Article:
So why do we need two metrics that measure similar things? The answer is that both metrics are important, but they're important in different contexts.

TTI is a metric that can be measured without any users present, which means it's ideal for lab environments like Lighthouse or WebPageTest. Unfortunately, lab metrics, by their very nature, cannot measure real user pain.

FID, on the other hand, directly represents user pain—every single FID measurement is an instance of a user having to wait for the browser to respond to an event. And when that wait time is long, users will get frustrated and often leave.

For these reasons we recommend both metrics, but we recommend you measure TTI in lab and you measure FID in the wild, with your analytics tool.

In fact, we plan to do the same with our performance tooling here at Google. Our lab tools like Lighthouse and WebPageTest already report TTI and we're exploring adding FID to our Real User Monitoring (RUM) tools like the Chrome User Experience Report (CrUX).

Also, while these are different metrics, our research has found that they correlate well with each other, meaning any work you do to improve your TTI will likely improve your FID as well.

Why only consider the first input?

While a delay from any input can lead to a bad user experience, we primarily recommend measuring the first input delay for a few reasons:

  1. The first input delay will be the user's first impression of your site's responsiveness, and first impressions are critical in shaping our overall impression of a site's quality and reliability.
  2. The biggest interactivity issues we see on the web today occur during page load. Therefore, we believe initially focusing on improving site's first user interaction will have the greatest impact on improving the overall interactivity of the web.
  3. The recommended solutions for how sites should fix high first input delays (code splitting, loading less JavaScript upfront, etc.) are not necessarily the same solutions for fixing slow input delays after page load. By separating out these metrics we'll be able to provide more specific performance guidelines to web developers.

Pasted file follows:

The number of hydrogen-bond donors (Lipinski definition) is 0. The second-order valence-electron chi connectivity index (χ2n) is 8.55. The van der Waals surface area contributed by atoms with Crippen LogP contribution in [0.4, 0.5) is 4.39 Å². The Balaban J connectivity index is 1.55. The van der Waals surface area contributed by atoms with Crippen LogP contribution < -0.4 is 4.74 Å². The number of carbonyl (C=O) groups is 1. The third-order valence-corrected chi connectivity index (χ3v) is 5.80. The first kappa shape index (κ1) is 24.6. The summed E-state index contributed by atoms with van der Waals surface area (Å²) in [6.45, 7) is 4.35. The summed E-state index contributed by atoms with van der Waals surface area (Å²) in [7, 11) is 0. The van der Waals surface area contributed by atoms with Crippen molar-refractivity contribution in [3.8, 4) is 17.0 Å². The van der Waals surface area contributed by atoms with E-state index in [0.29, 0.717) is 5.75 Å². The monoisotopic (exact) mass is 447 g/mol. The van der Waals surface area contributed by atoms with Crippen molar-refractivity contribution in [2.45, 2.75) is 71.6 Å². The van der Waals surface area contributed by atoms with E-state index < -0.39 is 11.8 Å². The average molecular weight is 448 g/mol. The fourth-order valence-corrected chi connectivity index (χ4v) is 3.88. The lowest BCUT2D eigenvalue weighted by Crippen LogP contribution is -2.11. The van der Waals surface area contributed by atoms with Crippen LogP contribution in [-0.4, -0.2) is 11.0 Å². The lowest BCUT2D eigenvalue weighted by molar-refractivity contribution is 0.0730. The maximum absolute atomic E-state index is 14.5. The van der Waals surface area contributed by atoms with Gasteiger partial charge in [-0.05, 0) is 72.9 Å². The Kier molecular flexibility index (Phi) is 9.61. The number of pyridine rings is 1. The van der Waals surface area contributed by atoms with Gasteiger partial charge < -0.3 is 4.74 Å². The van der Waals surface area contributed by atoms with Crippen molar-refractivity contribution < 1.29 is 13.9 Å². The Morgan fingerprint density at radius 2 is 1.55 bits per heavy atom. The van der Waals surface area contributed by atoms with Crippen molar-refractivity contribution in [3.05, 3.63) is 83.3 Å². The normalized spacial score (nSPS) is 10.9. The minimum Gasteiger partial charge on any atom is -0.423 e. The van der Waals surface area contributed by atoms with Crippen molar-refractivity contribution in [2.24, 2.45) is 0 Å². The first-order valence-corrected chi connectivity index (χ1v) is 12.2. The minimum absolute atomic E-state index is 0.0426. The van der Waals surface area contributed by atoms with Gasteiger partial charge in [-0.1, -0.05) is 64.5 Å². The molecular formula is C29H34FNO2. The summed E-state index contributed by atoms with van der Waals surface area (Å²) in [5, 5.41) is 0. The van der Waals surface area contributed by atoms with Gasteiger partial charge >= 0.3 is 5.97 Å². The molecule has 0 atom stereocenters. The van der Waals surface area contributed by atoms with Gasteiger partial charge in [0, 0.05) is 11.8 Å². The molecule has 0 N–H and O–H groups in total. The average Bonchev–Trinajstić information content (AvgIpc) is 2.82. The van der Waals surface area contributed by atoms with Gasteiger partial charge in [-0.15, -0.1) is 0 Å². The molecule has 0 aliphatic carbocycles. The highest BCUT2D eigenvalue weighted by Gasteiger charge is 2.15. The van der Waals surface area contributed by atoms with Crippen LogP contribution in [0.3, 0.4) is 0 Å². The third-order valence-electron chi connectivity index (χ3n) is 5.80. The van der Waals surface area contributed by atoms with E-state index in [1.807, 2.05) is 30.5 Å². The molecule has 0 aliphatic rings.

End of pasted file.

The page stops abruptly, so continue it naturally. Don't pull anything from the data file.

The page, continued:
What counts as a first input?

First Input Delay is a metric that measures a page's responsiveness during load. As such, it only focuses on input events from discrete actions like clicks, taps, and key presses.

Other interactions, like scrolling and zooming, are continuous actions and have completely different performance constraints (also, browsers are often able to hide their latency by running them on a separate thread).

To put this another way, FID focuses on the R (responsiveness) in the RAIL performance model, whereas scrolling and zooming are more related to A (animation), and their performance qualities should be evaluated separately.

What if a user never interacts with your site?

Not all users will interact with your site every time they visit. And not all interactions are relevant to FID (as mentioned in the previous section). In addition, some user's first interactions will be at bad times (when the main thread is busy for an extended period of time), and some user's first interactions will be at good times (when the main thread is completely idle).

This means some users will have no FID values, some users will have low FID values, and some users will probably have high FID values.

How you track, report on, and analyze FID will probably be quite a bit different from other metrics you may be used to. The next section explains how best to do this.

Tracking FID in JavaScript

FID can be measured in JavaScript in all browsers today. To make it easy, we've even created a JavaScript library that tracks and calculates it for you: GoogleChromeLabs/first-input-delay.

Refer to the library's README for full usage and installation instructions, but the gist is you:

  1. Include a minified snippet of code in the <head> of your document that adds the relevant event listeners (this code must be added as early as possible or you may miss events).
  2. In your application code, register a callback that will get invoked with the FID value (as well as the event itself) as soon as the first relevant input is detected.